Age and top South American reds
Is old wine better than young wine?
It’s a common question. And the answer is, as ever, a qualified one: it depends.
Largely, it depends on your preferences. Which do you prefer? The freshness and firmness of youth? Or the smoothness and so-called secondary or tertiary characters that come with age like tobacco, dried fruit, honey etc?
Just as importantly, some wines age better than others. Most wine these days is made to be drunk young and doesn’t benefit from ageing. In the past, due to poor vineyard or winemaking techniques, some wines positively needed age in order to soften and become drinkable. These days, this is rare – even age-worthy wines tend to be made so they’re approachable younger than they used to be. Options both ways.
This question can also be region-specific too, though. The article below is a tasting I did with David Williams and Jamie Goode for The World of Fine Wine magazine. In it, we tasted young and older versions of some of South America’s top red wines.
So the obvious question is: are old South American reds better than young ones?
The conclusion was equivocal. We didn’t all agree between us and it tended to depend on individual wines, vintages and producers. There was a broad range of these as well as origins, grape varieties, age gaps between the wines and even bottle formats. Overall, it was a small sample size so hard to draw far-reaching conclusions.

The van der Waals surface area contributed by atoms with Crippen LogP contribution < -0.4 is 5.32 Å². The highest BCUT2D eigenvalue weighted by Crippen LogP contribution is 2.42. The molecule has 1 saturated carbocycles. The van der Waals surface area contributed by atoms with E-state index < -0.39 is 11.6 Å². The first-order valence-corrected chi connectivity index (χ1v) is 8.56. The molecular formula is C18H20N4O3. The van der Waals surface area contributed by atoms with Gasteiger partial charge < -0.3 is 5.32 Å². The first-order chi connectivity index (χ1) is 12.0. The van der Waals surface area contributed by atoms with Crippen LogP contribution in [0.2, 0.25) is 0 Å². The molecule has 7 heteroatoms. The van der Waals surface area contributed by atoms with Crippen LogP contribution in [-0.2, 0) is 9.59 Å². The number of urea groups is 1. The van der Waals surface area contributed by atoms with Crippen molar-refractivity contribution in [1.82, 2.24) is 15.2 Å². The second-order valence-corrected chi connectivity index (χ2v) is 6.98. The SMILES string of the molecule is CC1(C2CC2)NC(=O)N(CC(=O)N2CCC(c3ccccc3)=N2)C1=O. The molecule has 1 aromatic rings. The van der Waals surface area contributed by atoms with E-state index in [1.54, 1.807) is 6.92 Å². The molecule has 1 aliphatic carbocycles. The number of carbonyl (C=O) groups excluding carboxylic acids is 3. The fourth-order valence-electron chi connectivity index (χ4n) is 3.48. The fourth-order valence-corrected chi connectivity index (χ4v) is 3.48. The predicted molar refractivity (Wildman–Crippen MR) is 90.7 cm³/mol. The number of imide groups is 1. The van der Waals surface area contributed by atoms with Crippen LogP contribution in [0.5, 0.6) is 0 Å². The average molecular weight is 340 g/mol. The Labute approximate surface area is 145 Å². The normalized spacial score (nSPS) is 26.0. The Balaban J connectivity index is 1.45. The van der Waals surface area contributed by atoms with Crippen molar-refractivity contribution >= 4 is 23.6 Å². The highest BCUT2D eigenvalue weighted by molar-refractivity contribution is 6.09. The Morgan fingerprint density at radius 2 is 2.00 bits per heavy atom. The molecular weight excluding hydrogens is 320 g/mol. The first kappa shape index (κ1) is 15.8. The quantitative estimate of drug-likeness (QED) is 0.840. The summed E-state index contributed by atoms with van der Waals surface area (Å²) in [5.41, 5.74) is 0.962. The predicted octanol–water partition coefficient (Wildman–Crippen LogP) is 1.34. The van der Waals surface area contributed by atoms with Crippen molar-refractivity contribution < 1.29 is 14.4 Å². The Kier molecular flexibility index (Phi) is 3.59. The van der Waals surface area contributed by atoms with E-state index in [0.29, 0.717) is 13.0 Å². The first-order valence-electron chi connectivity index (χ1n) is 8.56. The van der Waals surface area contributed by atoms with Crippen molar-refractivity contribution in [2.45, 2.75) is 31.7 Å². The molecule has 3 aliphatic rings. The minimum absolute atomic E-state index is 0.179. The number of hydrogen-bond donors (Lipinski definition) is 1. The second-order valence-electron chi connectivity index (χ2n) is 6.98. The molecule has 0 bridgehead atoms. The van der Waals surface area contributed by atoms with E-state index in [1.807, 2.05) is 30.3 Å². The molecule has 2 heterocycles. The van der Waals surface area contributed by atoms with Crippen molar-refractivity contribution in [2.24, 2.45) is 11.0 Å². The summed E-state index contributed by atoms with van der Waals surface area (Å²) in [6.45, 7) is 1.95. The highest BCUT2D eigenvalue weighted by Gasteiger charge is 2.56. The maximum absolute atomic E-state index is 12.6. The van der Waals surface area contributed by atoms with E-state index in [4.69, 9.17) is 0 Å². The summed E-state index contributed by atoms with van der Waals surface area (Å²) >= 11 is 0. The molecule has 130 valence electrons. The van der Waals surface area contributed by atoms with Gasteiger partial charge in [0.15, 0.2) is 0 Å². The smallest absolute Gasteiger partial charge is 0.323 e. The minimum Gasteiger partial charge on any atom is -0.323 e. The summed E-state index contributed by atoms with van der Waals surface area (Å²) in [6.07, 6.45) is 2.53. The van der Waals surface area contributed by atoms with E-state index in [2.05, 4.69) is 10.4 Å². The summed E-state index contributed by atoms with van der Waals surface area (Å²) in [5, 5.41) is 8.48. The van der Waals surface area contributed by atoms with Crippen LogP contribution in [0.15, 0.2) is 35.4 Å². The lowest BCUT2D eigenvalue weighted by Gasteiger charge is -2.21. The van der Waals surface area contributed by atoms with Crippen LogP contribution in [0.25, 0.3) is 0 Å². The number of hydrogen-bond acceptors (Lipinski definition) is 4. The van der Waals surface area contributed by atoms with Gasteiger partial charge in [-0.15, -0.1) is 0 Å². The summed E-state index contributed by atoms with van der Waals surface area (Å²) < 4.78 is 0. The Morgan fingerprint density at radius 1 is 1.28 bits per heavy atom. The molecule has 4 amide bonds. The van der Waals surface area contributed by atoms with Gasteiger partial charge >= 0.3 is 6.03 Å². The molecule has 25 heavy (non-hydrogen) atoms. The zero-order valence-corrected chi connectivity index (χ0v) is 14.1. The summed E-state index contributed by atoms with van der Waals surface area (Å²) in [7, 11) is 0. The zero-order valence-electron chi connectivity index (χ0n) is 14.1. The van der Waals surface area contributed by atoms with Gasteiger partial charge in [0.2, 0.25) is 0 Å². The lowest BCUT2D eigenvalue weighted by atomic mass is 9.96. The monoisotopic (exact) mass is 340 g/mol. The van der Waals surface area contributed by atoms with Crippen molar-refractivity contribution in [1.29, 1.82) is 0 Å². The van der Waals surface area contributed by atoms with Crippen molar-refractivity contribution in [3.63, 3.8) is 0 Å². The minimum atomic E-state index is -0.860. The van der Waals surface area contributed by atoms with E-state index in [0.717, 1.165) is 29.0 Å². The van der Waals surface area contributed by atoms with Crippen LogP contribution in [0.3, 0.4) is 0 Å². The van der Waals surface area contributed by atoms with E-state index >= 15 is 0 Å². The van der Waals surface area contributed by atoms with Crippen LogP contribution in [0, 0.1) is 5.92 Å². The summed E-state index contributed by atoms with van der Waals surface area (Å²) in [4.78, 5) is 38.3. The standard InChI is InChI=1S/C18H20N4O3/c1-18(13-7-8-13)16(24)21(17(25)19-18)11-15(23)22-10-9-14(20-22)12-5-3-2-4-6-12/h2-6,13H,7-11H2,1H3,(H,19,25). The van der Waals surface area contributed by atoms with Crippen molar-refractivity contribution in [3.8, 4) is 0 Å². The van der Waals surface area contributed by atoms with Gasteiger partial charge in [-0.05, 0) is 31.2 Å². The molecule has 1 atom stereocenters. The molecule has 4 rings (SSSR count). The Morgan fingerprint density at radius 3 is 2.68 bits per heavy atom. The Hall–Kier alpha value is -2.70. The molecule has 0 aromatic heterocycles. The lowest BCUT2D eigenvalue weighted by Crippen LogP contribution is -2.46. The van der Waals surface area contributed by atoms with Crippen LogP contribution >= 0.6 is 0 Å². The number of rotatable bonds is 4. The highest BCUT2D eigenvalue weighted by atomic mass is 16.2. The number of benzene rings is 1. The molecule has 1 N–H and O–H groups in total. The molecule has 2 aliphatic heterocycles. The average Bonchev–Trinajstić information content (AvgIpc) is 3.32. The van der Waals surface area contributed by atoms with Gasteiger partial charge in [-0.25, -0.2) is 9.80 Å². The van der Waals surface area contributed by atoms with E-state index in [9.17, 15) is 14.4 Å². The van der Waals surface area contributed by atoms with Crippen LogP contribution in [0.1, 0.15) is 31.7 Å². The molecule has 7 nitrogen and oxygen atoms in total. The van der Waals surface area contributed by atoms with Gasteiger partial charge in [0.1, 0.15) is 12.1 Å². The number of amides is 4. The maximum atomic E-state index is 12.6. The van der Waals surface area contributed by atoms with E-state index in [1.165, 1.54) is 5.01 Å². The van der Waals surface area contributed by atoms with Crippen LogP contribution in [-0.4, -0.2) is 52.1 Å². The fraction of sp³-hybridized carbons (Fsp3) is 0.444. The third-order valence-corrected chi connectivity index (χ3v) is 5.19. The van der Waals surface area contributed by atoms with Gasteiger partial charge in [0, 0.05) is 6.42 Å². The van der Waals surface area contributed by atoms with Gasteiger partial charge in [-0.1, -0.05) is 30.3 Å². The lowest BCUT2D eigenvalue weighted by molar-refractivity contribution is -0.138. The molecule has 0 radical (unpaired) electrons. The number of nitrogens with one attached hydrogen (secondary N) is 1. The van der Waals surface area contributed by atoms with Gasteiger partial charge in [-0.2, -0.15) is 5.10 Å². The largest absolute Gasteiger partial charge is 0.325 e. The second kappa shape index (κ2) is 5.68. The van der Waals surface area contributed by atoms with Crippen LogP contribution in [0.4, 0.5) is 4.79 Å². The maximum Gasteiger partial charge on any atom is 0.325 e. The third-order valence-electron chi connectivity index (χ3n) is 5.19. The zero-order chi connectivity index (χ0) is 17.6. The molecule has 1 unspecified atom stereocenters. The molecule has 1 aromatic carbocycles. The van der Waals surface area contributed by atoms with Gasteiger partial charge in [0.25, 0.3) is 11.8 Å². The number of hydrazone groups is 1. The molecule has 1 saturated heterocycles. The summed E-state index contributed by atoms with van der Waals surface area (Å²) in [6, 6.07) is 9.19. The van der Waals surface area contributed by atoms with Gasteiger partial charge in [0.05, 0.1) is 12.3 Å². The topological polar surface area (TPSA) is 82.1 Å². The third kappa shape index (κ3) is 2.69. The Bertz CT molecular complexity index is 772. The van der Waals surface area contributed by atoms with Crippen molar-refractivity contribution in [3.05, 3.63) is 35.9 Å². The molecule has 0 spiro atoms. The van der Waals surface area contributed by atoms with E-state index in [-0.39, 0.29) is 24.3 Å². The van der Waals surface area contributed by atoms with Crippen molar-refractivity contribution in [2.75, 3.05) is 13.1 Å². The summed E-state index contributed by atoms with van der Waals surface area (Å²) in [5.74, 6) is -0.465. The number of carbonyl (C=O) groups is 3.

Personally, though, I found much to admire in the older wines. (I preferred the older wine to the younger in 10 of my 17 pairs.) I’ve been lucky enough to try a fair few older South American reds in my time and often the older wines have lower alcohol, more inherent balance and tension, less over-ripeness and lusciousness in style. This means they are better suited to age.
Part of this is to do with how South America’s wine scene has evolved over the last decades. The middle of the 20th century was a decent time for the region’s wines. After Prohibition and the great depression, things had more or less normalized. But then came the advent of modern winemaking technology from the 1970s onwards, and then the trend for blockbuster styles majoring on ripeness and sweetness from the late 1990s. This was not a good time for South American wine, with producers making increasingly absurd and undrinkable wines with monumental levels of alcohol, extraction and oak.
Most of South America’s best producers are now rowing back from the excesses of the noughties to rediscover the elegance and drinkability of their heritage – a trend that started around 2010. This is good news. It can also gives another angle in terms of interpreting a tasting like this. Which stylistic era did the wines – either older or younger – belong to?
Inevitably, the best wines – whether old or young – majored on harmony, elegance and intensity. This depended just as much on the producer as anything else. The worst tended to be those that belonged to the blockbuster brotherhood – too big, too brash, too bland – especially the older versions, which never age well.
In short, though, it was great to see wines of complexity in this tasting which either had benefitted from age or would benefit from further age.
Top South American reds, in summary, can and do benefit from age. Just make sure you choose the right ones to make fine old bones.
[The tasting report ‘South American Reds – A coming-of-age story’ appears in The World of Fine Wine magazine Issue 61, 2018]